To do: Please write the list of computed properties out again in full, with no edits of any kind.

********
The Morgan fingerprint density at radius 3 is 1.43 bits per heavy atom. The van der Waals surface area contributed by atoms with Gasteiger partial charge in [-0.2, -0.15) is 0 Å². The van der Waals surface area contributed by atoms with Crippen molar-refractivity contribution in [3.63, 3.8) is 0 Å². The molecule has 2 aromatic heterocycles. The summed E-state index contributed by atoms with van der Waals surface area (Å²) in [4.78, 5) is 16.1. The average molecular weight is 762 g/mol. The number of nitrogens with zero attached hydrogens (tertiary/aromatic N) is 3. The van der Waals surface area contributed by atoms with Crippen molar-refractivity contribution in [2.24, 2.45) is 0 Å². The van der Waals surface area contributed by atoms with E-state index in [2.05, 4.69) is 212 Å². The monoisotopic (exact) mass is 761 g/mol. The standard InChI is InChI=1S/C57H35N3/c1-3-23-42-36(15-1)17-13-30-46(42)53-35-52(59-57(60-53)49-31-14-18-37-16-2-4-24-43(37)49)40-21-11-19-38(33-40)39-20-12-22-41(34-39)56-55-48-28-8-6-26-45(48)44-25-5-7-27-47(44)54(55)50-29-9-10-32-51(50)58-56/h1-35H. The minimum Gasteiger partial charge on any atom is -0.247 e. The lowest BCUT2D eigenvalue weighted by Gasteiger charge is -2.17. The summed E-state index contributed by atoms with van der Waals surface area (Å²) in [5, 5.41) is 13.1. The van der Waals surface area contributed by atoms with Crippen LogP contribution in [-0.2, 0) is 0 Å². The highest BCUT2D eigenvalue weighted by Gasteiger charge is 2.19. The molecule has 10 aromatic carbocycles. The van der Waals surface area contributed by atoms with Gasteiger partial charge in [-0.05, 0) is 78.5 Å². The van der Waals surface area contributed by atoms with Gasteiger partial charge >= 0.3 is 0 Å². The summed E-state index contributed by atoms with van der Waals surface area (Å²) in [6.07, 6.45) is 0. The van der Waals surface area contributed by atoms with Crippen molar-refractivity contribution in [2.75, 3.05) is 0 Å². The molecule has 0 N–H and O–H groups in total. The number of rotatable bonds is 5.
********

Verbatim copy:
The Morgan fingerprint density at radius 3 is 1.43 bits per heavy atom. The van der Waals surface area contributed by atoms with Gasteiger partial charge in [-0.2, -0.15) is 0 Å². The van der Waals surface area contributed by atoms with Crippen molar-refractivity contribution in [3.63, 3.8) is 0 Å². The molecule has 2 aromatic heterocycles. The summed E-state index contributed by atoms with van der Waals surface area (Å²) in [4.78, 5) is 16.1. The average molecular weight is 762 g/mol. The number of nitrogens with zero attached hydrogens (tertiary/aromatic N) is 3. The van der Waals surface area contributed by atoms with Crippen molar-refractivity contribution in [2.24, 2.45) is 0 Å². The van der Waals surface area contributed by atoms with E-state index in [2.05, 4.69) is 212 Å². The monoisotopic (exact) mass is 761 g/mol. The standard InChI is InChI=1S/C57H35N3/c1-3-23-42-36(15-1)17-13-30-46(42)53-35-52(59-57(60-53)49-31-14-18-37-16-2-4-24-43(37)49)40-21-11-19-38(33-40)39-20-12-22-41(34-39)56-55-48-28-8-6-26-45(48)44-25-5-7-27-47(44)54(55)50-29-9-10-32-51(50)58-56/h1-35H. The minimum Gasteiger partial charge on any atom is -0.247 e. The lowest BCUT2D eigenvalue weighted by Gasteiger charge is -2.17. The summed E-state index contributed by atoms with van der Waals surface area (Å²) in [5, 5.41) is 13.1. The van der Waals surface area contributed by atoms with Crippen LogP contribution in [-0.2, 0) is 0 Å². The highest BCUT2D eigenvalue weighted by Gasteiger charge is 2.19. The molecule has 10 aromatic carbocycles. The van der Waals surface area contributed by atoms with Gasteiger partial charge in [-0.05, 0) is 78.5 Å². The van der Waals surface area contributed by atoms with Gasteiger partial charge >= 0.3 is 0 Å². The summed E-state index contributed by atoms with van der Waals surface area (Å²) in [6.07, 6.45) is 0. The van der Waals surface area contributed by atoms with Crippen molar-refractivity contribution in [2.75, 3.05) is 0 Å². The molecule has 0 N–H and O–H groups in total. The number of rotatable bonds is 5.